Working in an Argentinian restaurant is pretty much a dream come true for me – I get to run around serving people empanadas and introducing them to the wonders of dulce de leche, while chatting to inquisitive customers about Argentina, occasionally practicing my Spanish… and they even pay me to do it!
Between the restaurant, skyping my sisters in San Rafael, and Argentina’s so-far-successful World Cup campaign, it seems like I can’t ignore the signs and I’m getting really itchy to head back over there. For now though, I just have memories to go by. There are so many and I could write about a million scenes – but here are a handful of piropos (pick-up-lines) I received when falling in love with Buenos Aires. For me, part of the appeal is the city’s grime and sleaze – but piropos are less about harassment than they are about wit, humour, and flattery. Culturally speaking they’re worlds apart from your average truck driver’s honk.
Tuesday. Abasto to Palermo, 11p.m.
Lavalle Street. Three balding men slouch into green folding chairs, forming a triangle as they set up camp for the evening in an empty parking space. One of the men tops up the others’ glasses with scotch. On a milk crate sits a shabby transistor radio which boradcasts a metallic, crackling commentary of a football game audible from several metres away. “Hey, redhead! If you played with my balls we could reach the World Cup.”
Santa Fé Avenue. A dark and muscular young man stands in a brightly lit, marbled alcove. He pushes the apartment’s intercom repeatedly and swears in frustration. Fully aware he is being observed, the man casually leans his shoulder blades into the marble and crosses one denim-clad leg in front of the other. His eyes rest on the strappy dancing shoes swinging from her hand, which prompt him to growl a famous tango out of tune: “If she forgets me/I wouldn’t care if I lost my life a thousand times/For why would I live?” He steps onto the footpath, blackened and polka dotted with discarded chewing gum. Loud comments reverberate off the concrete. “You’ve killed me, angel! I am dead at your dancing feet! Now can I take you to heaven?”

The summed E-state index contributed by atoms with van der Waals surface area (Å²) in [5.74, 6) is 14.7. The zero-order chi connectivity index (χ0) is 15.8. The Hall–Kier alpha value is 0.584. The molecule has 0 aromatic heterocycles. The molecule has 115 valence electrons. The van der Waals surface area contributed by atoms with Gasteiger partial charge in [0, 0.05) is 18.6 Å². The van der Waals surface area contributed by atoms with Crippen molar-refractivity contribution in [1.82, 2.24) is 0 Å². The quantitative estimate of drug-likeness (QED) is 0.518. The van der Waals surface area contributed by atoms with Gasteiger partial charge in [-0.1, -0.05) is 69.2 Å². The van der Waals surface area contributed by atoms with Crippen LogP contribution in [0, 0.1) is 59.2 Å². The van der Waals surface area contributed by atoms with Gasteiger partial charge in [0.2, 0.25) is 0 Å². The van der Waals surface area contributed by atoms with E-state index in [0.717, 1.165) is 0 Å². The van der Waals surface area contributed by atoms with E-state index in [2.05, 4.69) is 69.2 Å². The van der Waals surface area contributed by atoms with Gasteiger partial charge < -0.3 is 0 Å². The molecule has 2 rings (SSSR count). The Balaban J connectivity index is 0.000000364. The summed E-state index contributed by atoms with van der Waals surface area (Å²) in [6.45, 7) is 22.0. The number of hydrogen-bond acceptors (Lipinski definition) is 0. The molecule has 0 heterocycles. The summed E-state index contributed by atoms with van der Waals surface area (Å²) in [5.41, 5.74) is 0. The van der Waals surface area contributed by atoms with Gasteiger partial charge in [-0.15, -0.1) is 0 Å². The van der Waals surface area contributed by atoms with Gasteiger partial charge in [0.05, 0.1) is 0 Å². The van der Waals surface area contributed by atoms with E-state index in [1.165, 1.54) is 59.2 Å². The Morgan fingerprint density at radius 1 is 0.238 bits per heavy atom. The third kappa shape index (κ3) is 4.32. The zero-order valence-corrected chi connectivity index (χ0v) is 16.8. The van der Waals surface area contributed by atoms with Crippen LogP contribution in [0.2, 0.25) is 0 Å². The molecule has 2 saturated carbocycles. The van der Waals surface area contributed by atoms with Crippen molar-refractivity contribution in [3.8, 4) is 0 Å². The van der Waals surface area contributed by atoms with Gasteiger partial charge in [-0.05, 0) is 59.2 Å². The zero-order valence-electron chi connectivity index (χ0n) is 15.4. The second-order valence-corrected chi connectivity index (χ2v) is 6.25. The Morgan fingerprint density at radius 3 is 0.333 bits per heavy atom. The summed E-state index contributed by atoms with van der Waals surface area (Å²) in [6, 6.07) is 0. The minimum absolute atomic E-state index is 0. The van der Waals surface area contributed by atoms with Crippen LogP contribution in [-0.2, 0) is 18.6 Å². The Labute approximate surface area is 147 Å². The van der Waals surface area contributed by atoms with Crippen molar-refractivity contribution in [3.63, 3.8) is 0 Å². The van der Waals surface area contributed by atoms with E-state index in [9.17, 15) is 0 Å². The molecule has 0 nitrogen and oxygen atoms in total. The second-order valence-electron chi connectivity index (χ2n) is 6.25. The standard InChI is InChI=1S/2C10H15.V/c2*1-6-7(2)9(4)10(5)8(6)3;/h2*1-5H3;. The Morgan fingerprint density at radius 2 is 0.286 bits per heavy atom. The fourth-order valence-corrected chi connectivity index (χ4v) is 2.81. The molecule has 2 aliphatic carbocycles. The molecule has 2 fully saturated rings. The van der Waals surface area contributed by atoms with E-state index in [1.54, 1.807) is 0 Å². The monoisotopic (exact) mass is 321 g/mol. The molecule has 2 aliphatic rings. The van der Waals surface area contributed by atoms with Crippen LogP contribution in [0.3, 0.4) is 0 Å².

Wednesday. Barrio Norte to Recoleta, 11a.m.
Corner of Anchorena and Arrenales. An elderly man perches on a faded blue bucket, lit cigarette in hand. He wears a frayed, yellowing singlet and tweed trousers which are worn at the knee. The man’s brogues, however, are impeccably smooth and polished to a near-reflective shine. Beside him on the cracked bitumen is a collection of brushes, mottled rags, and dented tins of shoe polish. “Señorita, why don’t you bring those cute little cheeks over here, and let me take a look at your leather?”
Juncal Street. A rake thin teenager weaves between taxis, his orange scooter spluttering tufts of smoke into the already foul air. With an air of easy arrogance, he throws a u-turn across the narrow, one-way street. The driver of a beaten-up Fiat swerves and only just misses him, raising both hands in a universal gesture of angry disbelief. The boy on the scooter is obviously shaken, but feigns a cool demeanour and rides onto the footpath. “I’d better accompany you home, princesita, because you’re going to cause an accident.”
Pueyrredón Avenue. A group of thirty-somethings in mint green hospital scrubs are seated outside a cafe. They sip diet coke under white umbrellas, the cans leaving rings of perspiration on the table. Some have their faces turned towards mobile phones, while others watch customers entering parisian-style bakeries across the avenue. One elbows his colleague, who then draws the attention of the rest of the group. They begin a slow clap, the pace gradually quickening until they have risen out of their seats, cheering. “Aplauso for the lady in shorts! Today the hospital will fill with broken hearts!”
Maybe I’ll dig up some more creative writing soon, who knows!
What do you think of piropos? Personally, I find them more playful than offensive, but I know others feel threatened and I am seriously offended when I receive similar treatment back here in Adelaide. I’d love to hear your two centavos!